Maryport (G-B) : Doubts raised over ‘ritual burial’ of Roman altars
Doubts raised over ‘ritual burial’ of Roman altars in Maryport
Archaelogists working on the excavation of Camp Farm in Maryport now believe they have found the foundations of a large late Roman building.
Professor Ian Haynes with a fragment of Roman altar
Experts originally believed that a unique cache of altars, discovered in 1870, were buried in a sacred space as part of a religious ritual but this year’s excavations have led them to believe that they were reused in a building’s foundations.
Tony Wilmott, who is leading the dig with Professor Ian Haynes, said: “The discovery of the altar is just part of the story. What we have found is more interesting.
“We came with a story about the altars buried in pits in a ritual. We don’t believe that any more.
“We have got 57 pits, some filled with nothing and some with stone, but only nine had altars in.
“What became important was not the burial of the altars but all the pits.
“We now think they were not disposed of in a ritual manner but were reused as a construction material, as a hardcore for the foundation of a large building.”
Mr Wilmott said they still did not know the function or dimensions of the building but evidence suggested it could have been of a religious nature.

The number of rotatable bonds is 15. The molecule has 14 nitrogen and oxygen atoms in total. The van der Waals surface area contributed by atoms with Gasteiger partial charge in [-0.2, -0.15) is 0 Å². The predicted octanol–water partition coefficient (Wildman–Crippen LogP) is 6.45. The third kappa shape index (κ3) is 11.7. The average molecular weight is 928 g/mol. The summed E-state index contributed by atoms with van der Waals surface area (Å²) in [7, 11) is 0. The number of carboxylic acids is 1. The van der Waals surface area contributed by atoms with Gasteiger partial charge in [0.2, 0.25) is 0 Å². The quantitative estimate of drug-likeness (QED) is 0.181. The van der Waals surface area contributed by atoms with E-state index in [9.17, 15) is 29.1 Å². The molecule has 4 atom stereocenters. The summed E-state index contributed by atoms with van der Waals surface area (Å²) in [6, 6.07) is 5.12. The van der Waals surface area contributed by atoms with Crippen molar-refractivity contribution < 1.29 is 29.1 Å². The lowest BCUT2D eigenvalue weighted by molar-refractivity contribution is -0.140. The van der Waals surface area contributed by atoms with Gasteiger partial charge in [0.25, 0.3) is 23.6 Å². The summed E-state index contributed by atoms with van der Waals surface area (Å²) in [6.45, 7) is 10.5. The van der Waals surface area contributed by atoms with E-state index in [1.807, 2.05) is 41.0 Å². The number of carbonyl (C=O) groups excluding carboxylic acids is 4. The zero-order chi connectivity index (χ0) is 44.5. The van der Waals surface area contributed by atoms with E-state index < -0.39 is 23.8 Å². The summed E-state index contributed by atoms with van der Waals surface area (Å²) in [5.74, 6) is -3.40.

The altar fragment discovered by Jane Laskey, curator of the Senhouse Roman Museum, was found at the bottom of a circular ditch which may have formed part of the building’s boundary structure.
Mrs Laskey said she was excavating the ditch with a student from Newcastle University when they made the discovery.
She said: “The altar is completely different to any of the altars in the museum collection which suggests that there is another altar out there somewhere.”
Maryport is now part of the 150-mile Hadrian’s Wall World Heritage Site.
The Senhouse Museum Trust has commissioned the excavation and provided funding of £50,000 towards the cost of the work. The team will excavate until July 20.
Any new discoveries and the present displays in the Senhouse Roman Museum, will go into a new Roman Maryport heritage development planned for Camp Farm, which is owned by Hadrian’s Wall Heritage Limited.
Local people are being given the opportunity to visit the excavation site and those who want to see it should first go to Senhouse Roman Museum.